Mumbai: Manager of the world’s biggest buyout fund Blackstone Group LP., General Electric Capital Corp. and a group led by billionaire Wilbur Ross are among investors who may bid for a 26% stake in India’s oldest state-owned project financier, the Industrial Finance Corporation of India Ltd (IFCI).
Ross’s group, including Goldman Sachs Group Inc., Standard Chartered Plc. and Housing Development Finance Corp. Ltd (HDFC), is vying with Cargill Financial Services Corp., Natixis SA and Newbridge Asia HT LP, IFCI said in a statement to the Bombay Stock Exchange (BSE).
The successful bidder would gain access to a market where lending grew 28% last year, and where the Reserve Bank of India (RBI) limits foreign banks’ ownership of local private rivals to 5%.
IFCI, which was bailed out by the government in 2003 because of bad debts, in July announced plans to sell a stake to a local or overseas investor to bolster its capital.
“It gives entry into the financial sector, where foreign holdings are restricted,” said Mahesh Patil, assistant vice-president at Birla Sun Life Asset Management Co. Ltd, which manages the equivalent of about $6 billion (Rs24,240 crore). “Whoever gets control, they can clean it up.”
Other potential bidders for a stake in IFCI include a group comprising Sterlite Industries (India) Ltd and Morgan Stanley, and a team consisting of Japan’s Shinsei Bank Ltd, India’s Punjab National Bank Ltd and J.C. Flowers & Co., IFCI said. Kotak Mahindra Bank Ltd and Infrastructure Development Finance Co. (IDFC) may also submit offers, the lender said.
IFCI shares rose 2.4% to close at Rs79.05 in Mumbai. The New Delhi-based lender’s shares have gained by six times this year, the best performer on the BSE-500 Index, valuing the lender’s stake at about $330 million.
IFCI said chairman N. Balasubramanian has resigned, without assigning any reason. The company didn’t say when it expects to complete the stake sale. Balasubramanian quit because of a conflict of interest arising from his role in advising London-based Standard Chartered, the Press Trust of India reported on Sunday, citing unidentified company officials.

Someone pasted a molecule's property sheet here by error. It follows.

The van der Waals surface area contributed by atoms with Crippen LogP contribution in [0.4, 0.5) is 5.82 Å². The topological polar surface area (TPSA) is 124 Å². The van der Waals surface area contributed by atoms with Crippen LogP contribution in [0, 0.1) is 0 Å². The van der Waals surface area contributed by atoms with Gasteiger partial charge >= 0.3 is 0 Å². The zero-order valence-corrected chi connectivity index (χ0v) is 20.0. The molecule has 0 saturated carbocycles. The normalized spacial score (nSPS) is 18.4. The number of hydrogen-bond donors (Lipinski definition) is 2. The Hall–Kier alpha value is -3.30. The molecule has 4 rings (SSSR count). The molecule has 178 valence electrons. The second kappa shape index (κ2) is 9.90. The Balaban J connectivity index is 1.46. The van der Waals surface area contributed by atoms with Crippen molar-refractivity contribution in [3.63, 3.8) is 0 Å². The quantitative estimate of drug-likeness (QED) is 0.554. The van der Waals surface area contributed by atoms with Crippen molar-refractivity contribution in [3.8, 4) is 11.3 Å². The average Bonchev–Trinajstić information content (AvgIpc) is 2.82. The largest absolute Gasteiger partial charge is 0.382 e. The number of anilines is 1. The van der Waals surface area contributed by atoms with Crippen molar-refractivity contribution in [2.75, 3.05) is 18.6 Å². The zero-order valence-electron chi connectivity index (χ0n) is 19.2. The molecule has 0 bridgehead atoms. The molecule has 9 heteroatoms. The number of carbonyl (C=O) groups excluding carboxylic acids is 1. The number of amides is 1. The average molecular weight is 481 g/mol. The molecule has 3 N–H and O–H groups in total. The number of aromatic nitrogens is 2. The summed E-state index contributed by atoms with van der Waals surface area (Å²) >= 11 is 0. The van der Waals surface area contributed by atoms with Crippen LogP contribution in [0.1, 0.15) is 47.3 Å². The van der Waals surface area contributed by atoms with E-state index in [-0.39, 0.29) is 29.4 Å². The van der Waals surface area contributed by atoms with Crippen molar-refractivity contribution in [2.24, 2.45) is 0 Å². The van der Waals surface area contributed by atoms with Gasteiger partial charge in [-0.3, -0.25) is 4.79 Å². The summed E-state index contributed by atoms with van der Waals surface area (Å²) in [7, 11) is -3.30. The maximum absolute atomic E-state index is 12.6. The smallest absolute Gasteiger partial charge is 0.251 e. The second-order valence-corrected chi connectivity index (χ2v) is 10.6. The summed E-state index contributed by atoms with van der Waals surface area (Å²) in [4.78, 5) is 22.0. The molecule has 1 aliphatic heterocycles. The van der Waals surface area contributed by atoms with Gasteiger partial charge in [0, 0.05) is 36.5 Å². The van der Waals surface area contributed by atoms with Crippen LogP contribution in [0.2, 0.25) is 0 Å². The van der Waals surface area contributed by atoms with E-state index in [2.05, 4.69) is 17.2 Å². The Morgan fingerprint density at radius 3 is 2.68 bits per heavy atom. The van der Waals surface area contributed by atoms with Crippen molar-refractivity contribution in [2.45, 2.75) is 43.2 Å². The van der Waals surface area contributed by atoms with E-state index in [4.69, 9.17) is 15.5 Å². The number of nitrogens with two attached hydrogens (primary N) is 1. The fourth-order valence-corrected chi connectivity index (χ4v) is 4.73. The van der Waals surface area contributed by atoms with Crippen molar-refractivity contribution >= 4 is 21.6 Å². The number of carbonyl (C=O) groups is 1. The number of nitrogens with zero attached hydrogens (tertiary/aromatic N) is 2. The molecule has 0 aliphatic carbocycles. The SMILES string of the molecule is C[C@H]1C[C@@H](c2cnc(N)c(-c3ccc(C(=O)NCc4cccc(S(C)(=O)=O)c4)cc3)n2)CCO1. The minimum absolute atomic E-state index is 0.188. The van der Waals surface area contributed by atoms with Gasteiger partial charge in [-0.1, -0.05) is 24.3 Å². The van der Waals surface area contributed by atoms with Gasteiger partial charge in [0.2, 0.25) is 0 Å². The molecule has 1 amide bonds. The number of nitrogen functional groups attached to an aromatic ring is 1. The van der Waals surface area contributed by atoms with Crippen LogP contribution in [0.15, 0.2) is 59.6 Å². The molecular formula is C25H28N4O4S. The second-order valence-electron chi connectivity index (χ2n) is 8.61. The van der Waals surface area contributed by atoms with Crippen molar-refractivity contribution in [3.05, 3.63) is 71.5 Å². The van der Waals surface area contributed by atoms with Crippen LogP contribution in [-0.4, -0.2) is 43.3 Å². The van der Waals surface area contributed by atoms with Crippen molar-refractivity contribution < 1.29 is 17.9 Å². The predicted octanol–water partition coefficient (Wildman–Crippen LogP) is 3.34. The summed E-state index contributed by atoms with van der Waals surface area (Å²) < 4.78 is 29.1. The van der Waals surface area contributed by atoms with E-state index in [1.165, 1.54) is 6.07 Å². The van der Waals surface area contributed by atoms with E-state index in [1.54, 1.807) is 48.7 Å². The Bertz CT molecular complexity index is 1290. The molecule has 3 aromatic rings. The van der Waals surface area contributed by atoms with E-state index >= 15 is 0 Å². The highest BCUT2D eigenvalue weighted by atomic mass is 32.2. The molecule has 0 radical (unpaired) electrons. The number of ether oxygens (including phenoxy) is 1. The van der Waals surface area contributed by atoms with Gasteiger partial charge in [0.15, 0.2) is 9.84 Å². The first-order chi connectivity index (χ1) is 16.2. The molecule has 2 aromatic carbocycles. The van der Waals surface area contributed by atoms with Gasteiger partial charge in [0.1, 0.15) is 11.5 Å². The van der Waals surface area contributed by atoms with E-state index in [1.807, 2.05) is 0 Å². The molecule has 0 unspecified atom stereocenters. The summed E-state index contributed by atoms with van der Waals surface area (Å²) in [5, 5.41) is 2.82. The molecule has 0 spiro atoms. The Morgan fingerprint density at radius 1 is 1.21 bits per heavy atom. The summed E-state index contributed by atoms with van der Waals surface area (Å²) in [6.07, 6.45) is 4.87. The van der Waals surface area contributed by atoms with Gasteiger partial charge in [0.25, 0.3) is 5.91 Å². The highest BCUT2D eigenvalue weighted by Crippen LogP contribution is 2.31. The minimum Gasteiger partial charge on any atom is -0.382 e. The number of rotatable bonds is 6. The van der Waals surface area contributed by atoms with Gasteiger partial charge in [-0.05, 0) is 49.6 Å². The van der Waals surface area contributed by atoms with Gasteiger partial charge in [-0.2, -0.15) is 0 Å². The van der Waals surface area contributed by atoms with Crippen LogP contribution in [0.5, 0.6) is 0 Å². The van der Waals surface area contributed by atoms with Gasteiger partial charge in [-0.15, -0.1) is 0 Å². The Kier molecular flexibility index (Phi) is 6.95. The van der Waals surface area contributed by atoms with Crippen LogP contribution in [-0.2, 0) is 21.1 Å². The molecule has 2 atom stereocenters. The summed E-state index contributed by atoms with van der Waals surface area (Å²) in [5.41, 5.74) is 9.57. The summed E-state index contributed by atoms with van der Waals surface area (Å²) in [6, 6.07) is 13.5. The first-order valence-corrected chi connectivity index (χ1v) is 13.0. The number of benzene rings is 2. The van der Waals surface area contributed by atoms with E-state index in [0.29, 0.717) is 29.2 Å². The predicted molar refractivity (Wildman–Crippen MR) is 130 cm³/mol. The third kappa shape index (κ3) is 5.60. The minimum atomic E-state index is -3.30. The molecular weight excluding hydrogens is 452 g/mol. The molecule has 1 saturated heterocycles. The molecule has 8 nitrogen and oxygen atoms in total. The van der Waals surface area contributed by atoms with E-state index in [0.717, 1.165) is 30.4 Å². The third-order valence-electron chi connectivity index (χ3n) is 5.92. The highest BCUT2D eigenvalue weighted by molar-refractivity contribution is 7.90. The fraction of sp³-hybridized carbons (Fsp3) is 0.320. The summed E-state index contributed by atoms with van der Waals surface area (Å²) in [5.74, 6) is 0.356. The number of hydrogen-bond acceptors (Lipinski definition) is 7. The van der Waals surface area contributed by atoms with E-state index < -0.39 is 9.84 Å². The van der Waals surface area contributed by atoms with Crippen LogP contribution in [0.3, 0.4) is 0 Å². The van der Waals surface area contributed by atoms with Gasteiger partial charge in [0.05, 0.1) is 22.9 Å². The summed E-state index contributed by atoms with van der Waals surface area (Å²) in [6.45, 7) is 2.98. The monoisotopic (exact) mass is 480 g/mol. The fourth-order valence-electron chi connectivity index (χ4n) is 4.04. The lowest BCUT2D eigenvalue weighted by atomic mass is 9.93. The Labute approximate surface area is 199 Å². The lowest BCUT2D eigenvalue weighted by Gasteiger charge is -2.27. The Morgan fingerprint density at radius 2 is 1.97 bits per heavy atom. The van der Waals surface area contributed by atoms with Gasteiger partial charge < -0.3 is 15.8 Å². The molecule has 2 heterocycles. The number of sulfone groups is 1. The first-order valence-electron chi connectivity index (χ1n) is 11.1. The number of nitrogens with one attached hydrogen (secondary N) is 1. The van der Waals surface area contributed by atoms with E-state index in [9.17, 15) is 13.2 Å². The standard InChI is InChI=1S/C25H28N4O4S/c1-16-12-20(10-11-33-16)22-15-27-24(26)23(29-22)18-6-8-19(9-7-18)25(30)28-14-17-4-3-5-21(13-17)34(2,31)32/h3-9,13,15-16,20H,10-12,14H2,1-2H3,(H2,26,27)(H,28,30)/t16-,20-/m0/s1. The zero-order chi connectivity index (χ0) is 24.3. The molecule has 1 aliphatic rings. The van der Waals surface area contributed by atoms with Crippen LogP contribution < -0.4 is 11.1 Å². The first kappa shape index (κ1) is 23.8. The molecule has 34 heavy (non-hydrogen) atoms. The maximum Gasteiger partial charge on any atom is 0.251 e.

Balasubramanian couldn’t be reached for comment.
Under Balasubramanian, IFCI posted net income of Rs247 crore for the quarter ended June 2007, compared with a loss of Rs15.6 crore a year earlier, according to the project lender’s website.
The company’s ratio of bad loans that have been written off or provided for, out of total lending, fell to zero as of 31 March, from a high of about 32% in 2004.
IFCI was founded in 1948 to fund industrial and infrastructure projects at a time when investment banks were non- existent in India and commercial banks lacked the funds to provide long-term financing.
But the IFCI, along with several other lenders got mired in rising bad loans in the 1990s, when interest rates climbed to around 15% and industries including textiles, chemicals and steel went through a situation where there was excess supply.
IFCI has shored up its finances by trimming bad loans and selling shares in companies such as the National Stock Exchange of India Ltd (NSE) and rating company ICRA Ltd, an arm of Moody’s Investors Service, which yielded a profit of Rs793 crore in the year ended March 2007, according to the company’s annual report.